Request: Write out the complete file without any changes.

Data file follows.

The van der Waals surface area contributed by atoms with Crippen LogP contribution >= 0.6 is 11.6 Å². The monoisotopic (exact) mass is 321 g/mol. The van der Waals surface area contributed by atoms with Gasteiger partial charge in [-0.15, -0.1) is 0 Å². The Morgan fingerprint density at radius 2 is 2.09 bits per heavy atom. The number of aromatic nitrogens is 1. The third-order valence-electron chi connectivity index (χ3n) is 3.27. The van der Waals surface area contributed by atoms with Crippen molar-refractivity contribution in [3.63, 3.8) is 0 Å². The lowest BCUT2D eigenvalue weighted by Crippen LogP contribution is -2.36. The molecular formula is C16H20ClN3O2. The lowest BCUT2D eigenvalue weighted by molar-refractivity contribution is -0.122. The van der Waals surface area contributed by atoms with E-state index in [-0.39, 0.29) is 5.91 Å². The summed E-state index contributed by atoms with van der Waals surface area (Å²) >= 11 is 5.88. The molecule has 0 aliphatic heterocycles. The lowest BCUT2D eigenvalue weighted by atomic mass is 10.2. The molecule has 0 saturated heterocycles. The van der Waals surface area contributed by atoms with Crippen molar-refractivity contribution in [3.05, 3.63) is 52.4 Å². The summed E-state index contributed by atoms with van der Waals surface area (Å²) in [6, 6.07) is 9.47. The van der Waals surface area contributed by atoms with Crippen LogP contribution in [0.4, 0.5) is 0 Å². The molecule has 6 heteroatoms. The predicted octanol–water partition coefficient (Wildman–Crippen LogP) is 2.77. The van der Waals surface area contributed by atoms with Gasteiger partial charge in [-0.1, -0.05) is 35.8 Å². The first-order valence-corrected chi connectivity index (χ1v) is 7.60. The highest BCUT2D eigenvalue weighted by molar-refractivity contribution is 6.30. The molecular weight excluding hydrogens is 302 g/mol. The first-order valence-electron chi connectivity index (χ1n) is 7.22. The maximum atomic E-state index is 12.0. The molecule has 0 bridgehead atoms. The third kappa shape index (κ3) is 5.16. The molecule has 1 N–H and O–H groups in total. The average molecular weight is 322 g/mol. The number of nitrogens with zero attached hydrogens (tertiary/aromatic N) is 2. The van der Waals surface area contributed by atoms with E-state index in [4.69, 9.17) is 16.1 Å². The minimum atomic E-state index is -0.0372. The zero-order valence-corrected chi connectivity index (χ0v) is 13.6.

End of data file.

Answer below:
The van der Waals surface area contributed by atoms with Crippen LogP contribution >= 0.6 is 11.6 Å². The monoisotopic (exact) mass is 321 g/mol. The van der Waals surface area contributed by atoms with Gasteiger partial charge in [-0.15, -0.1) is 0 Å². The Morgan fingerprint density at radius 2 is 2.09 bits per heavy atom. The number of aromatic nitrogens is 1. The third-order valence-electron chi connectivity index (χ3n) is 3.27. The van der Waals surface area contributed by atoms with Crippen molar-refractivity contribution in [3.63, 3.8) is 0 Å². The lowest BCUT2D eigenvalue weighted by Crippen LogP contribution is -2.36. The molecular formula is C16H20ClN3O2. The lowest BCUT2D eigenvalue weighted by molar-refractivity contribution is -0.122. The van der Waals surface area contributed by atoms with E-state index in [-0.39, 0.29) is 5.91 Å². The summed E-state index contributed by atoms with van der Waals surface area (Å²) >= 11 is 5.88. The molecule has 0 aliphatic heterocycles. The lowest BCUT2D eigenvalue weighted by atomic mass is 10.2. The molecule has 0 saturated heterocycles. The van der Waals surface area contributed by atoms with Crippen molar-refractivity contribution in [3.05, 3.63) is 52.4 Å². The summed E-state index contributed by atoms with van der Waals surface area (Å²) in [6, 6.07) is 9.47. The van der Waals surface area contributed by atoms with Crippen LogP contribution in [0.4, 0.5) is 0 Å². The molecule has 6 heteroatoms. The predicted octanol–water partition coefficient (Wildman–Crippen LogP) is 2.77. The van der Waals surface area contributed by atoms with Gasteiger partial charge in [-0.1, -0.05) is 35.8 Å². The first-order valence-corrected chi connectivity index (χ1v) is 7.60. The highest BCUT2D eigenvalue weighted by molar-refractivity contribution is 6.30. The molecular weight excluding hydrogens is 302 g/mol. The first-order valence-electron chi connectivity index (χ1n) is 7.22. The maximum atomic E-state index is 12.0. The molecule has 0 bridgehead atoms. The third kappa shape index (κ3) is 5.16. The molecule has 1 N–H and O–H groups in total. The average molecular weight is 322 g/mol. The number of nitrogens with zero attached hydrogens (tertiary/aromatic N) is 2. The van der Waals surface area contributed by atoms with E-state index in [4.69, 9.17) is 16.1 Å². The minimum atomic E-state index is -0.0372. The zero-order valence-corrected chi connectivity index (χ0v) is 13.6.